Grill time

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GJ’s Grill, 8Street food court, Docklands.

8Street is a new indoor arcade of Asian eateries – it’s pretty much right under the big ferris wheel.

So new is it, we’re here on opening day for the lot of them.

Or, rather, it’s opening day for all the businesses, but we’re here for just one – the purveyor of Philippines eats known as GJ’s Grill.

We’ve tried – once – the original GJ’s in Franklin Street, near Vic Market, with OK if not memorable results.

Very long-time readers will know we have a certain, um, ambivalence about Filipino food.

But we’re definitely up for trying the new GJ’s.

Because we’re in the expert hands of the Urban Ma, Jacqui, hubby Wes and their kids.

They’re big GJ’s fans and besides it’s been way too long since we’ve enjoyed a catch-up.



And we’re heartened by the knowledge the menu (see below) is all about grilled/roast meats and nothing at all about the braises and so on that often fill bain maries in Filipino eateries.


The routine is regulation food court – pay at the counter and wait for your number to come up – and the food is served in cardboard containers.

I’m a bit nonplussed that the photos for this story make the food look unlovely, parsimonious and unadorned.

It’s none of those things – we eat well and affordably.



Bennie has the beef talapa with garlic rice ($14.50).

Jacqui has warned us that the meat will be well done in the Pinoy style.

She’s right, but it’s still good eating.

And this is another of those dishes that could be included in a mooted CTS story about dishes that come with an egg – you know, nasi goreng, com tam (Vietnamese pork chop with broken rice), bandeja paisa (Colombian beans and rice), like that.

Biryani? Well, that means hard-boiled egg – but an honourable mention, anyway.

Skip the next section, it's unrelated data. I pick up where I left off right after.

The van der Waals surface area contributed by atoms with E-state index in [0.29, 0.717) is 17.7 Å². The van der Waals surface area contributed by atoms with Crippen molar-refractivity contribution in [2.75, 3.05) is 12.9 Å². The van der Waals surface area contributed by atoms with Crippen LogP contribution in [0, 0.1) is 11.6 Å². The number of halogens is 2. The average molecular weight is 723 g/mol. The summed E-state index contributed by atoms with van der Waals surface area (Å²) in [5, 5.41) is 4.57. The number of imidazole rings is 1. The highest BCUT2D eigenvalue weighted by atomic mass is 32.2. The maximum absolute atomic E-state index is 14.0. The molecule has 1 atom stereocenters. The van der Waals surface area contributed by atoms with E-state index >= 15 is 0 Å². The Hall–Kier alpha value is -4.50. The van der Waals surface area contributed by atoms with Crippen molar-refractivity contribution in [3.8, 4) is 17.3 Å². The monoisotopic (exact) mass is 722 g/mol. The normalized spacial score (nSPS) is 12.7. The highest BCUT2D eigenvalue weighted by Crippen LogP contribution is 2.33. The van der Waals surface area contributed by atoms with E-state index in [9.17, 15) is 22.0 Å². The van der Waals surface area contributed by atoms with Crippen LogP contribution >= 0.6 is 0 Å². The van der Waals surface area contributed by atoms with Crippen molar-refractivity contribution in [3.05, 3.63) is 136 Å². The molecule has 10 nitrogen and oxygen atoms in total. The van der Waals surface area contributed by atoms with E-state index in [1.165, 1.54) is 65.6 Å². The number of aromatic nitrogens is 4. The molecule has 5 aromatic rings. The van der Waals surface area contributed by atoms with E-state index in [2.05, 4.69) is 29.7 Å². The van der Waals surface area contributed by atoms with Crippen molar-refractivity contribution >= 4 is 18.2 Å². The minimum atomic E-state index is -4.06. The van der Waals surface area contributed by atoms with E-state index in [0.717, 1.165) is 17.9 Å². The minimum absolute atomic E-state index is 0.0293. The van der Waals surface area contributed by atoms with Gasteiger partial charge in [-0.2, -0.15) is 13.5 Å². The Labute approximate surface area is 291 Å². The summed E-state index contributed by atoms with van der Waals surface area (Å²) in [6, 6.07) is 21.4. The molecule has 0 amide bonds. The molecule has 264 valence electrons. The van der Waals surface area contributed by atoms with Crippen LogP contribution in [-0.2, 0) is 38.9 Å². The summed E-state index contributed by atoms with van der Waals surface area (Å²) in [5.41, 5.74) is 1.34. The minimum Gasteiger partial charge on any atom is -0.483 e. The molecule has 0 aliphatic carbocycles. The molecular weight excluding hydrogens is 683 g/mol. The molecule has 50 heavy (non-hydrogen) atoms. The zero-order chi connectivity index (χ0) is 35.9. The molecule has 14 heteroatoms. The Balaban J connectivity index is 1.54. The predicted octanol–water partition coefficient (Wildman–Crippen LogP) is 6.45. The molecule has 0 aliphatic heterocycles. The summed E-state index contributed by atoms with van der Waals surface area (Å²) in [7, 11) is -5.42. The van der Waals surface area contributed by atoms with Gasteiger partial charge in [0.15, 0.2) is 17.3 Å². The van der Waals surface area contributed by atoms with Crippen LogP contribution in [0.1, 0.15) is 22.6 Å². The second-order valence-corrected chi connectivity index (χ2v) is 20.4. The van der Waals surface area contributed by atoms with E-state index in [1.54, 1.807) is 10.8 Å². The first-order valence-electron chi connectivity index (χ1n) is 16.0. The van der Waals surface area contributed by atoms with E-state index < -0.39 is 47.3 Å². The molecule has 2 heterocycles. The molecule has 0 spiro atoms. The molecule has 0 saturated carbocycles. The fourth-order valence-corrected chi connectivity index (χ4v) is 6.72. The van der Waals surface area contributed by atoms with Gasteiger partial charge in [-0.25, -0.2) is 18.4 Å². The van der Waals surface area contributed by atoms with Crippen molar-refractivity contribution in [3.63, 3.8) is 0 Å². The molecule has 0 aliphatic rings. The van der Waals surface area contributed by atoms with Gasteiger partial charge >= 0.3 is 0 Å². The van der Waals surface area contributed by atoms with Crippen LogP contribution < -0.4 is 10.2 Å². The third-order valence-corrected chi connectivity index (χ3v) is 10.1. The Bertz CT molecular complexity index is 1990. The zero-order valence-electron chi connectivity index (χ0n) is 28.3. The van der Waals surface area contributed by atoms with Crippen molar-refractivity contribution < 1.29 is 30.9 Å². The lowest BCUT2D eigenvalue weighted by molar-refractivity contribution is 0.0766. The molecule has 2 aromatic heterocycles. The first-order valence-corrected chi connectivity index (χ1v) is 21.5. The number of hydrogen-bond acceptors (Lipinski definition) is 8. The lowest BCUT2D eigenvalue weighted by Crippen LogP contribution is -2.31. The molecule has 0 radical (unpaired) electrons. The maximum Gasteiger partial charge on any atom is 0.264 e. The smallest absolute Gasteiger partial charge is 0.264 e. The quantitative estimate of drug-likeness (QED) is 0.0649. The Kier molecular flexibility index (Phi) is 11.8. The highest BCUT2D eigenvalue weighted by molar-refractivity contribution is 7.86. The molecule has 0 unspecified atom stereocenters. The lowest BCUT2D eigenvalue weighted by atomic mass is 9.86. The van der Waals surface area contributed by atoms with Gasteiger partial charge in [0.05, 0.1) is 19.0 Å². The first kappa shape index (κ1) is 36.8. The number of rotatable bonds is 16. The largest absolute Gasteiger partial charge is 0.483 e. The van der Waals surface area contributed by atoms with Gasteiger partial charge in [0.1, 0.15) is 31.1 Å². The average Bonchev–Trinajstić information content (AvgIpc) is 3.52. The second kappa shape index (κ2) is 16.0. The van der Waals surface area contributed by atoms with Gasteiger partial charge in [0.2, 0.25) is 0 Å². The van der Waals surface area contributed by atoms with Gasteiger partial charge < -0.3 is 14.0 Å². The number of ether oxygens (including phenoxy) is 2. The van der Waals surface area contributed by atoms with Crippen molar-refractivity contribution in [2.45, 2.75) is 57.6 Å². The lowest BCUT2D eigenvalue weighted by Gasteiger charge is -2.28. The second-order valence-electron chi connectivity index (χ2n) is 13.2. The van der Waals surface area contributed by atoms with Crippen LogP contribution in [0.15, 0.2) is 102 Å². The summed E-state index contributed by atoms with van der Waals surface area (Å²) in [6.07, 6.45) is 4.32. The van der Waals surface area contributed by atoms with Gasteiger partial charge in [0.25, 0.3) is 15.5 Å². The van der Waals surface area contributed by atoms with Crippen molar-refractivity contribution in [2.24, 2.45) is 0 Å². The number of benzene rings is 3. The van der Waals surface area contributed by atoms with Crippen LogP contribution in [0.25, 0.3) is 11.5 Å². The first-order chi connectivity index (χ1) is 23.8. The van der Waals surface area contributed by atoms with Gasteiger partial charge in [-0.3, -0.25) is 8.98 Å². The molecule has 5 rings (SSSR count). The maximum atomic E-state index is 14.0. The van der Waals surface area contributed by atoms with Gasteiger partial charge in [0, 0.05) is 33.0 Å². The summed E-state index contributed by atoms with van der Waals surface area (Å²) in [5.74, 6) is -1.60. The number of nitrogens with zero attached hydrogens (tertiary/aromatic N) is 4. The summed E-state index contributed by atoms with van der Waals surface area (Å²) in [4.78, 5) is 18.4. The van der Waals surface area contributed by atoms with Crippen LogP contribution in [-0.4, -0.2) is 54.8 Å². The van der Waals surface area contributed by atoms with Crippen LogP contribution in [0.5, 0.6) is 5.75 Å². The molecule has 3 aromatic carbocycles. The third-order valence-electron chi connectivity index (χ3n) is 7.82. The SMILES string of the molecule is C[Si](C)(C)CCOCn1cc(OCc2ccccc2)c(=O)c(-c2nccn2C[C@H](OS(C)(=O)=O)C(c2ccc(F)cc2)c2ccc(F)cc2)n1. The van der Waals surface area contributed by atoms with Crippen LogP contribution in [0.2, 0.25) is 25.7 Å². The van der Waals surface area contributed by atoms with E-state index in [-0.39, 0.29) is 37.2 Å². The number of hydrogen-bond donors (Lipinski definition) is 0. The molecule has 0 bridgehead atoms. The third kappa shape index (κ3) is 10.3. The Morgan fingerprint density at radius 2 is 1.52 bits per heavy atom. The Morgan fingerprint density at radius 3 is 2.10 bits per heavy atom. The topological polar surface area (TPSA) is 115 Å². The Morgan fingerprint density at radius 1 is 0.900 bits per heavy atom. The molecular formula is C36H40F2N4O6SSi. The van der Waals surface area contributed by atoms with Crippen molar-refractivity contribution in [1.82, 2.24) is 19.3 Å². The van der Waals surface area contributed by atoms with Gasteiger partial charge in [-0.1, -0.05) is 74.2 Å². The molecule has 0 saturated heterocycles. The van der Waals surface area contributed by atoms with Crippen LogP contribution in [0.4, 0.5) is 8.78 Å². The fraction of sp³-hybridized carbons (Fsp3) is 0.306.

With the same garlic rice comes my lechon – crispy skin pork.

It’s excellent – and sinfully rich and fatty; quite like classic Chinese roast pork, but without the seasonings.

Both our meals are lifted in the zing department by serves of atchara – a liquidish pickle concoction made from grated unripe papaya.



We’re powerful hungry, so also get a couple of the classic pork skewers.

These are awesome and much more generous than we’ve had in the past, so the $5 each price tag is no problem.

The meat is tender, succulent, perfect.



It’s too rich for me, but my dining companions also share a serve of another classic – sisig ($19).

This is an offalish jumble that is a bit like the topping of an HSP – without the chips!

It’s tricky to gauge how GJ’s and its neighbouring 8Street establishments will go at Docklands.

Parking is a problem here.

But if you’re there anyway, GJ’s is worth checking out for something a little different.





Waterfront City, Docklands.

Melbourne’s Docklands has copped some pretty strident criticism over the years, but on a nice summer’s day it can seem like a fine place to be – and maybe even a cool place to live.

Certainly, it appeals as somewhere between the CBD living that one of us still misses and the westie wonders that have become such a big part of our lives.

But food? That’s a different curry of fish completely.